Hayden Panettiere made her first red carpet appearance in quite some time at the Critic’s Choice Awards on Sunday. The Nashville star has been out of the limelight since entering inpatient treatment for postpartum depression ten months ago. She smiled for photos and spoke candidly about the experience. Panettiere, who entered treatment after giving birth to daughter Kaya, was quiet on social media throughout her stay, and hasn’t spoken much about the experience until now.
"I feel like a different person walking on this red carpet. I always felt a little socially awkward—I mean, I'm still socially awkward but I feel like I don't have to hide myself as much anymore," she told a reporter. “It's a long process and it's really interesting because part of therapy for me was really finding my true self and the ability to say no," Panettiere explained. "[It's] so difficult, so difficult. On one hand … you’re teaching yourself to really just expose yourself and be real and be honest and be open and let those emotions flood through, and then on the other hand you're having to, like, keep it bottled up. So you're bound to make mistakes and… you have to find that balance, and I'm still trying to find that balance," she added.
When she first announced her treatment in October, Panettiere was widely praised (and rightly so!) for speaking out publicly about her personal struggle with postpartum depression and her proactive approach to getting help. And it appears that her celebrity peers as well as the public are maintaining their support for the actress. “I was floored by the positive response and really happy I could stand up for the women who are out there suffering from this and let them know it's OK, they're not alone. It doesn't mean they're weak. It doesn't mean they're a bad mom. It doesn't mean they're strange," she continued, "and that they could get help if they need it.”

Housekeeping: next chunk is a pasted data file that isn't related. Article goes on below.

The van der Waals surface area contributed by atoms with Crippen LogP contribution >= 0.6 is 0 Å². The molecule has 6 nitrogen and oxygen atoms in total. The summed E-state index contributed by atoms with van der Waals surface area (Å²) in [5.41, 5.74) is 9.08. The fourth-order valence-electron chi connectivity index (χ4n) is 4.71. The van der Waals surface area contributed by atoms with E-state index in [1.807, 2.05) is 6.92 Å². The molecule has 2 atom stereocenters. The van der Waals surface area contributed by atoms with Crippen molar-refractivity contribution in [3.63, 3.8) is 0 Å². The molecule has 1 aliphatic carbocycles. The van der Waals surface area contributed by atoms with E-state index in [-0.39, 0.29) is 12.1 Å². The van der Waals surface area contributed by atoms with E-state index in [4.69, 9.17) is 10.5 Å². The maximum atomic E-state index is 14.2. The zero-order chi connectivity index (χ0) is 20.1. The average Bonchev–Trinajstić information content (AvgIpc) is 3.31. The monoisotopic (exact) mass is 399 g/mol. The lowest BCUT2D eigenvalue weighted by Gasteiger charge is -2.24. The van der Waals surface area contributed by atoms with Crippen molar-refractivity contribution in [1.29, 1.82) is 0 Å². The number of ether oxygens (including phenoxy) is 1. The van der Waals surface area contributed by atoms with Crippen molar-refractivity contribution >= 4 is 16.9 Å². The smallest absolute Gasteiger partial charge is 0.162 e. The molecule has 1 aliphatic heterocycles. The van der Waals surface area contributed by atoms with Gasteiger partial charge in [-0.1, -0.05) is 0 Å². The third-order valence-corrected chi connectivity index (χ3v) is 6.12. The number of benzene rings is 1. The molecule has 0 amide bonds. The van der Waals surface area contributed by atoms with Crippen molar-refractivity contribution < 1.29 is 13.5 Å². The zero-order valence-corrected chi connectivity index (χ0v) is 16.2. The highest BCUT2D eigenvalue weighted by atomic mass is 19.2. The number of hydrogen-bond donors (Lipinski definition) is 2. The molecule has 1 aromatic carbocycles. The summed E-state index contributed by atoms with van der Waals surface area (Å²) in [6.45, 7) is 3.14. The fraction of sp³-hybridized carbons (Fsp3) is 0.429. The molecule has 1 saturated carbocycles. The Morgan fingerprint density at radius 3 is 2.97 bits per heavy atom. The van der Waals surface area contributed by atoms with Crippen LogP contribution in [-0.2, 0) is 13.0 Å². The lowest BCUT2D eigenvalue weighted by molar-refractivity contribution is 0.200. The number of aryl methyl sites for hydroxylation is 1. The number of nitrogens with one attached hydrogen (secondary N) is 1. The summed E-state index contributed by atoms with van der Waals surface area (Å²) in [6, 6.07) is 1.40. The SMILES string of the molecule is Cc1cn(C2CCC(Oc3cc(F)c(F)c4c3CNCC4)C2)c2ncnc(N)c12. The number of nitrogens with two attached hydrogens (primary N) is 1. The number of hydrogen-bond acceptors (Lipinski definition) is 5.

Panettiere admits that she hid her struggle for months, a common response to PPD for many women who find themselves in a similar battle. Many new moms who are experiencing symptoms of PPD either don’t believe that they’ll be taken seriously or feel ashamed about needing help. "I didn't realize how much of a stigma it had about it,” Panettiere confessed to E!
Shortly after completing her treatment program, Panettiere tweeted a haircut pic and captioned it: “Chopping off hair is like getting rid of metaphorical and literal dead ends. Off with the old, grow in the new.” It seems that her journey and treatment have given her a fresh perspective and a very welcome air of vulnerability surrounding a topic often cloaked in silence and shame.
“I’m 26 years old. I’m a mom. I don’t need to be afraid of what people are going to think,” she said. “I saw how much people rallied behind me when I was honest, and I didn’t know that honesty could be such a gift.”
Panettiere’s honesty has indeed been a gift for many women who have felt alone and confused as they’ve wrestled with PPD. If you or someone you know is suffering from symptoms of PPD, we hope you’ll be inspired to speak up and reach out for support. And maybe even treat yourself to a fancy new haircut to reward your bravery. Grow in the new.
Photo Credit: Getty Images